In his book The Blank Slate, Steven Pinker identifies Young as an "equity feminist",[10] and further describes her as an "iconoclastic columnist" who has argued against rape-related "dogma".[11]

Emma Sulkowicz, creator of Mattress Performance (Carry That Weight), described Young as an "anti-feminist", saying that Young published Facebook conversations between her and her alleged rapist to shame her.[1][12][13] Heather Wilhelm wrote in RealClearPolitics that Young's article about Sulkowicz "sets aside the hype and soberly assesses the facts."[14] Citing Young's article, Katie Zavadski described her in New York magazine as a "contrarian feminist".[15]

The Washington Post reported that Young has written numerous articles critical of campus anti-rape advocacy.[1] Salon described Young as "having a history of writing to discredit [rape] victims" and as a "thorn in the side of the anti-rape movement".[2] Commentary magazine stated that Young re-investigates "atrocious coverage of campus sexual assault myths" in the "hopes of setting the record straight and minimizing some of the incredible damage the accusations have done".[16]

In response to Young's opposition to so-called "yes means yes" legislation concerning campus sexual assault, Amanda Marcotte, writing for The Raw Story, called Young a "professional female misogynist".[17]


  • Growing Up In Moscow: Memories of a Soviet Girlhood (1989) (ISBN 0709041306)
  • Ceasefire!: Why Women and Men Must Join Forces to Achieve True Equality (1999) (ISBN 0684834421)


  1. ^ a b c Kaplan, Sarah (4 February 2015). "In Columbia University rape case, accuser and accused are now fighting it out in public". The Washington Post. Retrieved 17 February 2015. 
  2. ^ a b McDonough, Katie (3 February 2015). "The 'perfect victim' myth: How attempts to discredit rape survivors stand in the way of real change". Salon. Retrieved 16 February 2015.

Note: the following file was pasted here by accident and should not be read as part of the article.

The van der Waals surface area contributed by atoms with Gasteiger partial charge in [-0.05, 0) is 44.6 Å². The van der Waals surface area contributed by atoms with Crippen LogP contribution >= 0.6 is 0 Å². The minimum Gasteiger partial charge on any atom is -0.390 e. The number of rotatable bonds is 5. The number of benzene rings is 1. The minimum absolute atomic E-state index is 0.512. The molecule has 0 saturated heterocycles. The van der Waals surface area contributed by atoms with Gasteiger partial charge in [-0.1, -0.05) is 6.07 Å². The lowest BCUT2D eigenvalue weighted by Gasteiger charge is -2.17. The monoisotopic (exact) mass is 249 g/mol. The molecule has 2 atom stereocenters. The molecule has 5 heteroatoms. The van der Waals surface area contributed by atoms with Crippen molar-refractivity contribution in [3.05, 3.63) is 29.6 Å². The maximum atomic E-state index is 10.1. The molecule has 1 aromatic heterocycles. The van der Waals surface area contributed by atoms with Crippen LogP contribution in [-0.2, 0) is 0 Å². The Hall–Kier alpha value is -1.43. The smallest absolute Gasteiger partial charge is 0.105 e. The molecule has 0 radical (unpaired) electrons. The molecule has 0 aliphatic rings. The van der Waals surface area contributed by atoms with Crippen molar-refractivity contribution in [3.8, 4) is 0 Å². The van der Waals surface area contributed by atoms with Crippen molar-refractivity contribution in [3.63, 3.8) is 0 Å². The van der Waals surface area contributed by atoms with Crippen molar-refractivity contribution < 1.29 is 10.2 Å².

3. ^ a b Weinman, Jaime (8 December 2014). "How a gamer fight turned into an all-out culture war". Maclean's. Retrieved 17 February 2015. 
  4. ^ a b Marcotte, Amanda (13 September 2014). "7 women working tirelessly to attack equal rights for women". Salon. Retrieved 17 February 2015. 
  5. ^ Riley, Sam G. (1995). Biographical Dictionary of American Newspaper Columnists. Greenwood Publishing Group. p. 363. 
  6. ^ "Cathy Young". Time. Retrieved 18 February 2014. 
  7. ^ Young, Cathy, Ceasefire!: Why Women and Men Must Join Forces to Achieve True Equality (N.Y.: Free Press, 1999 (ISBN 0-684-83442-1)), p. 10 (Introduction: The Gender Wars).
  8. ^ Young, Cathy, Ceasefire!, op. cit., p. 11 (Introduction).
  9. ^ Butler, Bethonie (30 July 2014). "Is this what an anti-feminist movement looks like?". The Washington Post. Retrieved 17 February 2015. 
  10. ^ Pinker, Steven (2003). The Blank Slate: The Modern Denial of Human Nature. Penguin. p. 342. 
  11. ^ Pinker, Steven (2003). The Blank Slate: The Modern Denial of Human Nature. Penguin. p. 360. 
  12. ^ Zeilinger, Julie (3 February 2015). "The Treatment of Emma Sulkowicz Proves We Still Have No Idea How to Talk About Rape". Retrieved 17 February 2015. 
  13. ^ Young, Cathy. "Columbia Student: I Didn’t Rape Her". The Daily Beast. Retrieved 26 September 2015. 
  14. ^ Wilhelm, Heather (5 February 2015). "The Rise of the Weak-Kneed Feminists". RealClearPolitics. Retrieved 18 February 2015. 
  15. ^ Zavadski, Katie (3 February 2015). "Alleged Rapist in Columbia Case Offers His Version of Events, Produces Message Transcripts". New York Magazine. Retrieved 18 February 2015. 
  16. ^ Mandel, Seth (3 February 2015). "Kirsten Gillibrand’s Cruel Assault on Justice". Commentary. Retrieved 18 February 2015. 
  17. ^ Marcotte, Amanda (24 June 2014). "Anti-feminists are outraged that feminists argue you should only kiss people who are kissing you back". The Raw Story. Retrieved 18 February 2015. 

External links[edit]